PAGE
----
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dc.contributor.authorAun, M.
dc.contributor.authorLakkala, K.
dc.contributor.authorSanchez, R.
dc.contributor.authorAsmi, E.
dc.contributor.authorNollas, F.
dc.contributor.authorMeinander, O.
dc.contributor.authorSogacheva, L.
dc.contributor.authorDe Bock, V.
dc.contributor.authorArola, A.
dc.contributor.authorDe Leeuw, G.
dc.contributor.authorAaltonen, V.
dc.contributor.authorBolsée, D.
dc.contributor.authorCizkova, K.
dc.contributor.authorMangold, A.
dc.contributor.authorMetelka, L.
dc.contributor.authorJakobson, E.
dc.contributor.authorSvendby, T.
dc.contributor.authorGillotay, D.
dc.contributor.authorVan Opstal, B.
dc.contributor.editor
dc.date2020
dc.date.accessioned2020-05-31T09:40:57Z
dc.date.available2020-05-31T09:40:57Z
dc.identifier.urihttps://orfeo.kbr.be/handle/internal/7527
dc.descriptionIn March 2017, measurements of downward global irradiance of ultraviolet (UV) radiation were started with a multichannel GUV-2511 radiometer in Marambio, Antarctica (64.23∘ S; 56.62∘ W), by the Finnish Meteorological Institute (FMI) in collaboration with the Servicio Meteorológico Nacional (SMN). These measurements were analysed and the results were compared to previous measurements performed at the same site with the radiometer of the Antarctic NILU-UV network during 2000–2008 and to data from five stations across Antarctica. In 2017/2018 the monthly-average erythemal daily doses from October to January were lower than those averaged over 2000–2008 with differences from 2.3 % to 25.5 %. In 2017/2018 the average daily erythemal dose from September to March was 1.88 kJ m−2, while in 2018/2019 it was 23 % larger (2.37 kJ m−2). Also at several other stations in Antarctica the UV radiation levels in 2017/2018 were below average. The maximum UV indices (UVI) in Marambio were 6.2 and 9.5 in 2017/2018 and 2018/2019, respectively, whereas during years 2000–2008 the maximum was 12. Cloud cover, the strength of the polar vortex and the stratospheric ozone depletion are the primary factors that influence the surface UV radiation levels in Marambio. The lower UV irradiance values in 2017/2018 are explained by the high ozone concentrations in November, February and for a large part of October. The role of cloud cover was clearly seen in December, and to a lesser extent in October and November, when cloud cover qualitatively explains changes which could not be ascribed to changes in total ozone column (TOC). In this study, the roles of aerosols and albedo are of minor influence because the variation of these factors in Marambio was small from one year to the other. The largest variations of UV irradiance occur during spring and early summer when noon solar zenith angle (SZA) is low and the stratospheric ozone concentration is at a minimum (the so-called ozone hole). In 2017/2018, coincident low total ozone column and low cloudiness near solar noon did not occur, and no extreme UV indices were measured.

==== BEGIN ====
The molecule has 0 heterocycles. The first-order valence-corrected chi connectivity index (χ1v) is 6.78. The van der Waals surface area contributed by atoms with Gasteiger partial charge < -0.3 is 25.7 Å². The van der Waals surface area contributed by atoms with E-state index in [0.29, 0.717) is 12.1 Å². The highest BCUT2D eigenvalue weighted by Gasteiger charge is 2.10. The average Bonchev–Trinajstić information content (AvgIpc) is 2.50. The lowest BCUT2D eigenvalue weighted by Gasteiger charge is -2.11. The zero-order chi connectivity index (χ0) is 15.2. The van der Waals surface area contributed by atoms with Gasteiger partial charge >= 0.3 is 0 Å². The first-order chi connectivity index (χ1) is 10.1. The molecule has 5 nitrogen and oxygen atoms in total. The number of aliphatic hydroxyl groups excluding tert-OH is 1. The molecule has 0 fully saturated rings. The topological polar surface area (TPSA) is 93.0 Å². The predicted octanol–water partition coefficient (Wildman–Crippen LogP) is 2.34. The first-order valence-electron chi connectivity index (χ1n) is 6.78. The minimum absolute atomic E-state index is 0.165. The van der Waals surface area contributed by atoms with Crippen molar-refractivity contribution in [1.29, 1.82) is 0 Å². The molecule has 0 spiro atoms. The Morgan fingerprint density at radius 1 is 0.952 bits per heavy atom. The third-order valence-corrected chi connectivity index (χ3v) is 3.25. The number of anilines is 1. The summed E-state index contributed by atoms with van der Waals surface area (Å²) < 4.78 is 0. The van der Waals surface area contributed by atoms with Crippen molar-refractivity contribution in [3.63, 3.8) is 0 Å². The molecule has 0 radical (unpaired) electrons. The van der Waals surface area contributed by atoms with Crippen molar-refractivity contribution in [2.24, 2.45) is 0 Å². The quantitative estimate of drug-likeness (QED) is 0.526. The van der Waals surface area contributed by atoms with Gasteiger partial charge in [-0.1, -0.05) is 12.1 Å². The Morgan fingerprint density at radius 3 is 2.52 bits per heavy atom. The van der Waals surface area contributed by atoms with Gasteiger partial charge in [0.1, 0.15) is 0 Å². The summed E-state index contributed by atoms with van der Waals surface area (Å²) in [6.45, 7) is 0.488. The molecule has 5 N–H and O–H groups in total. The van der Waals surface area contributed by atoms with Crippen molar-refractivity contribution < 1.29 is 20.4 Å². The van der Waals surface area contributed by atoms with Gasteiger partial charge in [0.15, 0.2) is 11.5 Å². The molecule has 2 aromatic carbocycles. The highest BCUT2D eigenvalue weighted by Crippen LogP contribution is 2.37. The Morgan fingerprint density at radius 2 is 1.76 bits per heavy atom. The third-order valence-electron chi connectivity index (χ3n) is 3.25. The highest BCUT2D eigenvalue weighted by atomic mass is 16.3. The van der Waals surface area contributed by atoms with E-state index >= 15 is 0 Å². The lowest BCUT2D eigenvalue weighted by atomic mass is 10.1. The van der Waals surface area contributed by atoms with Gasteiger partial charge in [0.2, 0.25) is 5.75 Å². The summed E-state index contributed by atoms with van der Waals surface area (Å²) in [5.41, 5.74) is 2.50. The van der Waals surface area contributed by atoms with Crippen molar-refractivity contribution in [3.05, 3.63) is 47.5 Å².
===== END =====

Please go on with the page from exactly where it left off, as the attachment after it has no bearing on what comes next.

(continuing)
dc.languageeng
dc.titleSolar UV radiation measurements in Marambio, Antarctica, during years 2017–2019
dc.typeArticle
dc.subject.frascatiEarth and related Environmental sciences
dc.audienceScientific
dc.source.titleAtmospheric Chemistry and Physics
dc.source.volume20
dc.source.issue10
dc.source.page6037-6054
Orfeo.peerreviewedYes
dc.identifier.doi10.5194/acp-20-6037-2020


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